She opened the door to find a young child looking up at her. This was not her usual seeker of truth. She knelt to his level but he said nothing. ‘I’m Asta. Would you like some stew?’ The boy didn’t answer but took her hand. Not to lead her but to show her. The moment he gripped her hand she was taken back to the bloody field. This time the man was walking to her and not just in her direction. When the boy let go of her hand she was standing in the field behind her home and in front of her was the man from her visions.

Asta finally spoke, ‘Gulbrand.’ She said in a knowing timid whisper. He stepped closer to her, ‘Asta.’ They knew each other’s names without knowing one another. He took her hand and the final scene was revealed when he kissed her cheek. The moment his warm rough lips touched her smooth cool cheek she was taken back to the field. In a tent of red fabric, she sat in a chair cradling a full term belly rubbing the soles of her feet on furs that covered the ground. Gulbrand entered and washed his hands and face before kneeling in front of Asta. He cradled the unborn child looking up at Asta and smiled. The field of bodies was a cost of protection. Then Asta was shown the same field where Gulbrand was playing with a young boy. He was the same child at her door, her future son.

Then it was darkness and dread and willed its way back to her. Gulbrand, as if reading her mind, ‘Don’t fear your fate. Our saga began the moment your vision revealed me. Our paths were chosen by the Gods. Our son is destined to be the future of man.’ Asta knew more than Gulbrand. Their son is may be the future of man but also ends the futures of others. That was the dread she felt.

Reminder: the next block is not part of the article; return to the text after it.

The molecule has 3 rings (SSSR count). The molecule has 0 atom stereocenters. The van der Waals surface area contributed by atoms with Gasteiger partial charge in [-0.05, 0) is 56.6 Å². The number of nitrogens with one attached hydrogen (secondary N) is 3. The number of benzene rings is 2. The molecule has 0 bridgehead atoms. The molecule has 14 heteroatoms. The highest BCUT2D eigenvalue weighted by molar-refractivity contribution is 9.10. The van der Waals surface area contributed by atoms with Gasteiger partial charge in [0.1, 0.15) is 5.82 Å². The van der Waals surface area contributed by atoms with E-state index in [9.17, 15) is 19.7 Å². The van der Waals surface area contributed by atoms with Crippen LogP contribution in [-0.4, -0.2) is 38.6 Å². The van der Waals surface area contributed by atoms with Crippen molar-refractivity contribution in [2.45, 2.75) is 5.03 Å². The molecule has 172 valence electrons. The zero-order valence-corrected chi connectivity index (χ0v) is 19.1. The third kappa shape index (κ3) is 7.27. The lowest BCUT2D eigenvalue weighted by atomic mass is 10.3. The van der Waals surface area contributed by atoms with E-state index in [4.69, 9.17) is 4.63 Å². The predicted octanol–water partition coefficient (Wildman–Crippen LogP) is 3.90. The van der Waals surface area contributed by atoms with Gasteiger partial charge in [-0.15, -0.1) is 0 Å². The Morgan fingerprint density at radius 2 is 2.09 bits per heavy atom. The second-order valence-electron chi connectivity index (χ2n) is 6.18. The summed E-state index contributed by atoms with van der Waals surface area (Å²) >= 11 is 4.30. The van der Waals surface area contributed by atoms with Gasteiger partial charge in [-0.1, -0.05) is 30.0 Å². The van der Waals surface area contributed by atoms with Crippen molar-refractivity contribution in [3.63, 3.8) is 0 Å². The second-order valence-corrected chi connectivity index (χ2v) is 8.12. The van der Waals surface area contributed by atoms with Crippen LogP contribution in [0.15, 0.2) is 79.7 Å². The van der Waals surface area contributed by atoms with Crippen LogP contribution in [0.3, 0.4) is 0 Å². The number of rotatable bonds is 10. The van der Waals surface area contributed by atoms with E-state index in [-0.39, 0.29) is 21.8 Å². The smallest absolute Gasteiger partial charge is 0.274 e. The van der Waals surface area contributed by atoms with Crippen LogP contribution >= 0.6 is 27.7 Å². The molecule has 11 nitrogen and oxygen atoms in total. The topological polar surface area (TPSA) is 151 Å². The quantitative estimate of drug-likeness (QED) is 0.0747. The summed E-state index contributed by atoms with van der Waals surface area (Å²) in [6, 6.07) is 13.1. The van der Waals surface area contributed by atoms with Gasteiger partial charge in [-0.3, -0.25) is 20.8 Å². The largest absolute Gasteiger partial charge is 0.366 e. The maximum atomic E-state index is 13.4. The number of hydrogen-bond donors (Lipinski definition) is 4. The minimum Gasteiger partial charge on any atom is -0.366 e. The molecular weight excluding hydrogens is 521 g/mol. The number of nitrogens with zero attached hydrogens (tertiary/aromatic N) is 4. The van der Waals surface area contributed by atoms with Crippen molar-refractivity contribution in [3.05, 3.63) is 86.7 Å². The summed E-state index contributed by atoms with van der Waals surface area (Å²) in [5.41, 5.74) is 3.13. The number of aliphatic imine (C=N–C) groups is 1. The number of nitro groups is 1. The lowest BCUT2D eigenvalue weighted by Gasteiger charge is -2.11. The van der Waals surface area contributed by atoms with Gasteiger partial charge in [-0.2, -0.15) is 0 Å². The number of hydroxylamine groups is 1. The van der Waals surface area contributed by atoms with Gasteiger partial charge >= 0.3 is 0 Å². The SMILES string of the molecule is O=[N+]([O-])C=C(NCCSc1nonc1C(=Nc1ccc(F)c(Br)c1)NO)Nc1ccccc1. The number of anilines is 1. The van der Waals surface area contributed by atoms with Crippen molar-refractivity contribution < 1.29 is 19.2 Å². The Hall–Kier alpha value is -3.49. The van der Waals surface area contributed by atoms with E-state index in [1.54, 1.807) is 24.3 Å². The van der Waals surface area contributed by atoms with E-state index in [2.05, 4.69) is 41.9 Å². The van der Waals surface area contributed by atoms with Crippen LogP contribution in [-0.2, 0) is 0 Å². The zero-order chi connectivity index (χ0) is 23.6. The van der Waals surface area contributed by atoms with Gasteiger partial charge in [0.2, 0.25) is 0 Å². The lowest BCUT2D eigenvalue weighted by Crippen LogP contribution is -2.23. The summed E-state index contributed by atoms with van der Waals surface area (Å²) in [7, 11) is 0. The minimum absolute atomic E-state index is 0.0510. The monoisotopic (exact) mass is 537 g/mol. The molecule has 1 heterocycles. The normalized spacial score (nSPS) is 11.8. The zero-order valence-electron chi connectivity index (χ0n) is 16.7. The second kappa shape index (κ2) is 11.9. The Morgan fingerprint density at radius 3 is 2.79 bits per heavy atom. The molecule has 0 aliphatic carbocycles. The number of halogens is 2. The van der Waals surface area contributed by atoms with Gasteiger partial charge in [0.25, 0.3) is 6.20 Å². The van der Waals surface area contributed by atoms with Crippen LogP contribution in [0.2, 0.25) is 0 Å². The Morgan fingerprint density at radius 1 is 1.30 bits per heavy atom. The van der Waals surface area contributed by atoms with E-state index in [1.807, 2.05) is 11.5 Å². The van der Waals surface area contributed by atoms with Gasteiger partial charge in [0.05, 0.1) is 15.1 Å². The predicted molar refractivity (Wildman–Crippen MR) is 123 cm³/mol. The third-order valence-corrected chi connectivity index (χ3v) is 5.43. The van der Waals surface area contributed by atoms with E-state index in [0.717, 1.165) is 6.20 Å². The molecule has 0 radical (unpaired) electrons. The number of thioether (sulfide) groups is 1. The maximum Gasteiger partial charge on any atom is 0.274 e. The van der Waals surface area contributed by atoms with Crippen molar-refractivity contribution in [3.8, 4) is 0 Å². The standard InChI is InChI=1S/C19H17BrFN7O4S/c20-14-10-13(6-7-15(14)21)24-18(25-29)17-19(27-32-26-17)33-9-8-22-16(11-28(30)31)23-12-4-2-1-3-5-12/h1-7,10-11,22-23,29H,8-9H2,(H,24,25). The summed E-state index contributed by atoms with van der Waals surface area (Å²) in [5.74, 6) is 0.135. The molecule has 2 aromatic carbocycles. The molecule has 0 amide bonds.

A Quick Daily Study: Stanza 11

This morning I woke up late so things are going to be kind of short. I’m at stanza 11 of my Havamal. According to the Temple of Our Heathen Gods, stanzas 10-14 are kind of linked together. I like Chisholm’s version for this one.

Chisholm:

A man bears no better burden,
when on the wilderness ways
than great wisdom. One can have no worse fare,
on road or field, than too much ale.

Pocket Version:

A worse provision on the way he can-
not carry than too much beer-bibbing; so
good is not, as it is said, beer for the sons
of men.